IDENTIGENE, INC., Appellant, v. Sonjia Maria GOFF, f/k/a Sonjia Maria Haynes on her own behalf and as the natural mother, parent and legal custodian of Andre Reshard Haynes, a minor child, Appellee.
-- October 25, 2000
Kimberly A. Bald of Harllee, Porges, Hamlin, Knowles, Bald & Prouty, P.A., Bradenton, for Appellant.John P. Fleck, Jr., Bradenton, for Appellee.
On this interlocutory appeal, the appellant, Identigene, Inc., a Texas corporation, challenges that portion of a nonfinal order, which denies its motion to dismiss the first-amended complaint of the appellee, Sonjia Maria Goff, for lack of personal jurisdiction. We reverse.
Identigene is a DNA testing facility located in Houston, Texas. In her first-amended complaint, Goff, on behalf of herself and her minor son, alleged that Identigene-and other defendants who are not parties to this appeal-committed various intentional torts in connection with DNA paternity tests conducted on a saliva sample forcibly procured from her minor son without her consent. According to Goff, once the sample was collected in Florida by one or more of the named defendants, it was sent to Identigene in Texas for testing. Goff sought redress, because the test results were ultimately used against her in a Florida court proceeding.
Identigene filed a motion to dismiss the first-amended complaint for lack of personal jurisdiction, alleging that Goff had failed to establish long-arm jurisdiction under any provision of section 48.193, Florida Statutes (1999). Identigene's motion additionally sought dismissal on the basis that all seven counts of Goff's first-amended complaint failed to state a cause of action. The accompanying affidavit of Identigene's president refuted jurisdiction under section 48.193(1)(a) and (b), by respectively demonstrating that Identigene was not operating a business in Florida and did not otherwise commit a tortious act within the state, as Identigene was undisputedly not involved in the collection of the saliva sample.
After a hearing, the trial court denied Identigene's motion to dismiss for lack of jurisdiction, but otherwise dismissed, without prejudice, all counts of the first-amended complaint for failure to state a cause of action. Goff was thus given twenty days from the date of the order to file a second-amended complaint.
On appeal, Identigene contends the trial court erred in denying its motion to dismiss for lack for personal jurisdiction, arguing once again that long-arm jurisdiction was not established under section 48.193. We agree.
The record shows that, at the hearing, Goff argued the existence of long-arm jurisdiction over Identigene under section 48.193(1)(f)(2), Florida Statutes (1999). She contended that Thomas Jefferson University v. Romer, 710 So.2d 67 (Fla. 4th DCA 1998), supported her position. The trial judge obviously agreed, and Goff now advances the same argument here.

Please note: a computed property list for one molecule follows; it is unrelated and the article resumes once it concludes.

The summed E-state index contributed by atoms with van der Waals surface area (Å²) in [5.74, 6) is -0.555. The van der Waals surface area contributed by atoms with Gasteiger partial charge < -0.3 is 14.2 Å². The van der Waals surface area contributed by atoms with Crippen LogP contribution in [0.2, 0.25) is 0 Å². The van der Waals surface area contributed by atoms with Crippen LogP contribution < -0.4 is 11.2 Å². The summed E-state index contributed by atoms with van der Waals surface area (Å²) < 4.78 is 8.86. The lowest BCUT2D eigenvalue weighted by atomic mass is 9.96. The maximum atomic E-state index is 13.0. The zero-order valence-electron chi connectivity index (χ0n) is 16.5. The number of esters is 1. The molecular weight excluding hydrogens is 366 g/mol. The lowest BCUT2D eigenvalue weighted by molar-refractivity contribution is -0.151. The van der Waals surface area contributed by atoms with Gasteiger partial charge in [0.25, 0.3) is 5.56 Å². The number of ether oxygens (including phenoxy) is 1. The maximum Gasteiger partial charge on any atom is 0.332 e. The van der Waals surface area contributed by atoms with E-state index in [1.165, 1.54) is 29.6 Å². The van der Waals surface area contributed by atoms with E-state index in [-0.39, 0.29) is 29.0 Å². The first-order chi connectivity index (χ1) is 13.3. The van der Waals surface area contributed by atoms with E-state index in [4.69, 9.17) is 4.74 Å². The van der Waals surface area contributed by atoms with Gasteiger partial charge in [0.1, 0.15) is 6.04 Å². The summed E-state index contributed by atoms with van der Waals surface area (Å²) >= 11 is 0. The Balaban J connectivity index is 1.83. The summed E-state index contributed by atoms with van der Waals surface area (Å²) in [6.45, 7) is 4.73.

Section 48.193(1)(f)(2), provides that a nonresident entity is subject to Florida jurisdiction if it has caused
injury to persons ․ within this state arising out of an act or omission by the [nonresident] outside this state, if at ․ the time of the injury ․ products, materials, or things processed, serviced, or manufactured by the [nonresident] anywhere were used or consumed within this state in the ordinary course of commerce, trade, or use.
In Aetna Life & Casualty Co. v. Therm-O-Disc, Inc., 511 So.2d 992, 994 (Fla.1987), our supreme court held that, to obtain long-arm jurisdiction under the provisions of section 48.193(1)(f), there must be allegations of personal-bodily-injury or property damage. Mere allegations of economic damage will simply not suffice. Id. at 993-94; see also Mallard v. Aluminum Co. of Can., Ltd., 634 F.2d 236, 241 (5th Cir.1981)(stating that section 48.193(1)(f)(2) is intended to reach out-of-state manufacturers in products liability actions where there has been personal injury).
In Romer, the plaintiffs, individually and on behalf of their minor son, filed suit against Thomas Jefferson University, alleging that it negligently performed genetic testing on blood samples submitted by the plaintiffs and then reported the incorrect results of such testing. The plaintiffs claimed that they relied on the erroneous report to have a child. The child was ultimately born with a serious genetic disease that the report completely ruled out as a possibility. In reviewing an interlocutory order denying the university's motion to dismiss for lack of personal jurisdiction, the Fourth District determined that Thomas Jefferson University processed blood serum in Pennsylvania and issued a report that was used in Florida and which, because of purported inaccuracies therein, was alleged to have caused personal injury to the plaintiffs in Florida. Long-arm jurisdiction was thus found to exist under section 48.193(1)(f)(2).
The instant case is distinguishable from Romer, because Goff's first-amended complaint merely alleged myriad intentional torts-including battery, false imprisonment, and emotional distress-yet, did not otherwise allege resulting bodily injury or property damage. Goff merely claimed economic loss. For that reason, under Aetna, Goff was not entitled to obtain personal jurisdiction over Identigene under section 48.193(1)(f)(2).
Accordingly, the trial court erred in denying Identigene's motion to dismiss for lack of personal jurisdiction. Because this issue is dispositive, we do not address procedural errors Identigene has raised.
Reversed and remanded.
PATTERSON, C.J., and NORTHCUTT, J., Concur.